On 7th August Mohammad Ali Jinnah along with his old associations went to Karachi. The Constituent Assembly of Pakistan met on 11th August and elected Jinnah as its President. Lord Mountbatten went to Karachi on 13 August and on the following day addressed the Pakistan Constituent Assembly. He attended the inauguration ceremony at Karachi. The birth of Pakistan was an eventful occasion in history. Officially, Pakistan became a Dominion on 15 August 1947, Jinnah was sworn in as Governor-General and Liaqat Ali Khan was sworn in as the new Pakistan Cabinet. The effect of Partition was deep rooted which raised some major issues of the day. One such issue had been the issue of refugees which remained the most painful result of Partition for both the nations. The city of Delhi received the maximum numbers of refugees and overall 35000 refugees landed up in the northern part of India including areas of Panipat and Kurukhshetra which were further used as camps for them. Huge expansion of cities took place which brought new areas in every city of northern India. Thus, the Partition of India did not remain a historical event only but came out as the most painful event of passed history. It affected not only the physical location of people but their psychology as well. Ending up into brutal riots all over the country the partition of India is regarded the bitterest experience of modern India.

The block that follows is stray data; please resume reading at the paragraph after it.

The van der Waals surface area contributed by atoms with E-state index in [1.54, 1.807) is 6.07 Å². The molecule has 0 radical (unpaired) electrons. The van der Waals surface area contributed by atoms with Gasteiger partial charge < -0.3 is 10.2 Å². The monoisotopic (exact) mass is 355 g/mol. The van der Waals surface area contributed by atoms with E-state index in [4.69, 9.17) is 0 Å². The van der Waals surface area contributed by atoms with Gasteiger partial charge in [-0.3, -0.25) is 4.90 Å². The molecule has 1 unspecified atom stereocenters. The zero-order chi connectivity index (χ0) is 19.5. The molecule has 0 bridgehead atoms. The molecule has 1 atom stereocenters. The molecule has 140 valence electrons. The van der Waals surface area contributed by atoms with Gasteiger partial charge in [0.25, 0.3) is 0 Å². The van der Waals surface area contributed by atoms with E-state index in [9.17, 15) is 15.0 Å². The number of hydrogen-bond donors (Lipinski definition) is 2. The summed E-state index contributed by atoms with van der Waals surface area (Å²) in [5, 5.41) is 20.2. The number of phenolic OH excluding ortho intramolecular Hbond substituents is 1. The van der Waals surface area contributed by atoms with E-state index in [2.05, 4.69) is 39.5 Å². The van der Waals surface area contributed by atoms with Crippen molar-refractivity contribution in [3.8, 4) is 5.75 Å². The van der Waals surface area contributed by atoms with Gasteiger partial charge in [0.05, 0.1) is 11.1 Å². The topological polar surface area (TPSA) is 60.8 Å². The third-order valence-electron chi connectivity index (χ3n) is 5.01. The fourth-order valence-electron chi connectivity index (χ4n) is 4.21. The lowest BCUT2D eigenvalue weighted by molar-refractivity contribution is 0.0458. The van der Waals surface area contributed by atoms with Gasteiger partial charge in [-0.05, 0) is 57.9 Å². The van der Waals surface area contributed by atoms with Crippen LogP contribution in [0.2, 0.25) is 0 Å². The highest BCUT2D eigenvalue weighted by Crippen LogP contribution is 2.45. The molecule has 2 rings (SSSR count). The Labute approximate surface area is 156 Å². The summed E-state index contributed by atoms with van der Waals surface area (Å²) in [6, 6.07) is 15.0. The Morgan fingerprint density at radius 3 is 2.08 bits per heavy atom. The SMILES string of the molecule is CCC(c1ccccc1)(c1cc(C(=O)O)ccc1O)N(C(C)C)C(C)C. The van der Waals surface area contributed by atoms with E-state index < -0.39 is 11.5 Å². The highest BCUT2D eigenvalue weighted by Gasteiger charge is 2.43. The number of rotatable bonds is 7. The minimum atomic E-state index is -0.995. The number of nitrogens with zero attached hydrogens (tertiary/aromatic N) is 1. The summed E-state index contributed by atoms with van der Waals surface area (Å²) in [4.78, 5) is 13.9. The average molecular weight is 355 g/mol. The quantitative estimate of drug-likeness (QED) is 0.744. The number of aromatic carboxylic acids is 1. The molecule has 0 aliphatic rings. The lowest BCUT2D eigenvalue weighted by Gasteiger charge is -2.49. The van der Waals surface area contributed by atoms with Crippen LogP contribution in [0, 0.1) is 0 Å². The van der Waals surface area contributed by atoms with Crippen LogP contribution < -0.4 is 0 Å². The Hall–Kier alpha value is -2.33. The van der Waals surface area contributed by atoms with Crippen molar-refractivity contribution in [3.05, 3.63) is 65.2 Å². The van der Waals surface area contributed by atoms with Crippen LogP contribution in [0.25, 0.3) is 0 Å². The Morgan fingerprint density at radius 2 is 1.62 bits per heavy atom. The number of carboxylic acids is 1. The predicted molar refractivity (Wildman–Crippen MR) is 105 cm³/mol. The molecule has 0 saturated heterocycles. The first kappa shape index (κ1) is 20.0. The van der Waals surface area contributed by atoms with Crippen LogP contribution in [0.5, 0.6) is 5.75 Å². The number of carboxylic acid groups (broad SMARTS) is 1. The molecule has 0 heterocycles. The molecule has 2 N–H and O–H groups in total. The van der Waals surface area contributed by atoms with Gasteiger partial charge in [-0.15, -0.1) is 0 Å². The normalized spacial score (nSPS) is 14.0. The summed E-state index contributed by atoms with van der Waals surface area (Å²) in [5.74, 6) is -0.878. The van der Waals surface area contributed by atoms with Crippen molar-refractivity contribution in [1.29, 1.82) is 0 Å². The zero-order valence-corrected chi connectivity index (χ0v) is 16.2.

Indian Independence Act, 1947

The Indian Independence Act 1947 was the legislation passed and enacted by the British Parliament that officially announced the Independence of India and the partition of India. The legislation of Indian Independence Act was designed by the Prime Minister Clement Attlee as Indian Political Parties agreed on the transfer of power from the British Government to the independent Indian Government and the Partition of India. This act received royal assent on 18th July, 1947.The Agreement was made with Lord Mountbatten, which was known as the 3 June Plan or Mountbatten Plan. Indian Independence Act was passed in June 1947, which specified the follows:

* The British rule of India should be over on the midnight of August 15, 1947.

* An independent dominion of India shall be created out of the United Provinces, Central Provinces, Bombay Presidency, Madras Presidency, the Carnatic, East Punjab, West Bengal, Assam and the Northeast Frontier Agency. The territories of the Andaman and Nicobar Islands and the Lakshadweep Islands are also turned over to the Indian Dominion.